What should you do if you have a cash flow deficit?

In the event of a cash flow deficit, these are some of your options:

  • Apply for a loan from a banking institution or individual.
  • Apply for a line of credit from a bank.
  • Speed up the collection process.
  • Finance the purchase of equipment through leasing or loans.
  • Liquidate assets.
  • Delay payments to vendors.

Sometimes you may have a surplus of cash. That money can affect future opportunities, so you don’t want it to sit around. Accountants recommend that you make the surplus work for you. You can do this by making short-term investments and using the money to pay off debts faster. That way, the money will benefit you through generated interest or shorter loan terms.

Always consult with a professional accountant before making major financial decisions that could impact the future of your business.

9 ways to manage cash flow

The most important aspect of managing cash flow is to constantly monitor it. You need to know how much money your company is taking in as well as how much of that money you have on hand to use. If you have an accurate idea of your company’s cash flow, you can follow these simple tips to increase cash flow and manage your business.

1. Don’t wait to send invoices.

Again, a key reason cash flow matters is that it distinguishes between invoices you’ve sent and invoices that have actually been paid. That $10,000 invoice means little if you don’t yet have that money on hand to cover your expenses. That’s why you shouldn’t hesitate to send invoices.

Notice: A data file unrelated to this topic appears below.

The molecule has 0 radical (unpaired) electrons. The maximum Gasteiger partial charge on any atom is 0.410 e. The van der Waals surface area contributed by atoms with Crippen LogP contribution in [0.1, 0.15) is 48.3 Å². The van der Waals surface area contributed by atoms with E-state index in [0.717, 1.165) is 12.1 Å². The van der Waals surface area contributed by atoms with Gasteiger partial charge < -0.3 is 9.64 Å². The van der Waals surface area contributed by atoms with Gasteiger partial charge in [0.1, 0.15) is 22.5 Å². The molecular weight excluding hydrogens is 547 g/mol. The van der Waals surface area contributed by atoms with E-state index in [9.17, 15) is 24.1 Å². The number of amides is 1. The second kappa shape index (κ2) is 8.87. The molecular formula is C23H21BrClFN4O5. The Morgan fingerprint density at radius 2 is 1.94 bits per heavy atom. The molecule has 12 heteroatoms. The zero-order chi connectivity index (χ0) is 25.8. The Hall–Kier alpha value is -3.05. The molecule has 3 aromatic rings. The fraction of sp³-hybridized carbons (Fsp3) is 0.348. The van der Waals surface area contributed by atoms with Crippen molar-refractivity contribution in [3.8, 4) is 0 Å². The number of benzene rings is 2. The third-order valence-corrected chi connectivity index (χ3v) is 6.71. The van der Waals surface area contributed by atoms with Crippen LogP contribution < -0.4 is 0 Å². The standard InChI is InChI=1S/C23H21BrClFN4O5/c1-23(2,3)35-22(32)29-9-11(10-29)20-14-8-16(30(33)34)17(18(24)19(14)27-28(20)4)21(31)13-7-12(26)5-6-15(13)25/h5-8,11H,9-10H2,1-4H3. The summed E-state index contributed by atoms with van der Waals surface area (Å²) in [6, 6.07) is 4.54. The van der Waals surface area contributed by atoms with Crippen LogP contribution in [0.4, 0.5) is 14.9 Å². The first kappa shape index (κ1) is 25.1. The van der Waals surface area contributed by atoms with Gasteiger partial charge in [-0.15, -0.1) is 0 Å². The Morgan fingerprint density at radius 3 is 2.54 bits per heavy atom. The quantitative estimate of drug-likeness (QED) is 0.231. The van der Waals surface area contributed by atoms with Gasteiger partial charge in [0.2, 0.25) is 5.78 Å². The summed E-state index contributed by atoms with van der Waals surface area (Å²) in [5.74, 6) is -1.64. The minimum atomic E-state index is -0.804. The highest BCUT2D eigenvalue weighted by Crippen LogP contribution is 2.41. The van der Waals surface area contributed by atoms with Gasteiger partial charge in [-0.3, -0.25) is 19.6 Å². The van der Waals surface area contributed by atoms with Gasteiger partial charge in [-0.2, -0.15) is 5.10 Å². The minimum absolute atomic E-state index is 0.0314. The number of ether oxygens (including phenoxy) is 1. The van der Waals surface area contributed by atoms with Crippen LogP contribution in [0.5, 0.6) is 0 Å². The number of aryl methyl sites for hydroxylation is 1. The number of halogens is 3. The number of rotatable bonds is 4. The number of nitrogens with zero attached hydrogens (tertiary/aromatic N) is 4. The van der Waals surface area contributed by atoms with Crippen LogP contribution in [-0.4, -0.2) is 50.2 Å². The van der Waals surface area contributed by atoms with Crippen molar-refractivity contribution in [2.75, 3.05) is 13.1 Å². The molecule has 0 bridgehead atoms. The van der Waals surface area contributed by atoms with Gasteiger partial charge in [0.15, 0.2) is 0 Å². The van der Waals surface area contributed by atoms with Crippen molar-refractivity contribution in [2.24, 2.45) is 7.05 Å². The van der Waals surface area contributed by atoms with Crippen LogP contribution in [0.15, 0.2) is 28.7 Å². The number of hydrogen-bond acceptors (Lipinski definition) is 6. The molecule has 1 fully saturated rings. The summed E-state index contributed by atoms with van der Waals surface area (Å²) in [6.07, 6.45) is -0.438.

You may want to shift from a monthly invoicing model to one in which you send invoices every time you complete a certain amount of work. For example, if your small business is an advertising agency, send your invoice not on Nov. 30, but whenever you complete a preset number of campaigns, ad spends or other initiatives that month.

2. Adjust your inventory as needed.

Check your inventory to identify items that aren’t selling well. These products harm your cash flow, as the cash you’ve spent to obtain them isn’t converting to sales and thus revenue. You can address this cash flow concern by selling these less frequently purchased items for discounted prices and not buying additional stock after you deplete what you currently have. Similarly, you can always invest more into stocking items that do sell well.

3. Lease your equipment instead of buying it.

Even though it’s usually cheaper over the long term, buying new equipment and updating outdated equipment can be costly in the short term (not to mention time-consuming). Leasing your equipment instead can lessen your short-term financial burden. You won’t have to upgrade or try to sell outdated equipment that you’ve purchased, and equipment leases often qualify for tax credits that lower your tax burden. As such, you’ll have less cash leaving your bank in large lump sums, and maintain a more regular cash flow.

4. Borrow money before you need it.

The best time to solve a cash flow problem is before it happens. If your business is running smoothly or is in the beginning stages of production, now is the time to borrow money. By opening a business line of credit when your numbers are good, you can avoid the risk of rejection later. This will also provide you with resources to fall back on should you experience any growing pains associated with starting a business. Arora said that a business line of credit can be a lifeline for small businesses, particularly those impacted by seasonality.

“Whatever amount you think you will need, ask for double; you might not get it, but it’s better to have reserves to draw from when times get tough,” he said. “If you can get a small business loan at 10% or less, your cost of capital will be so much lower than if you put purchases on credit cards that carry rates of 19% or more.”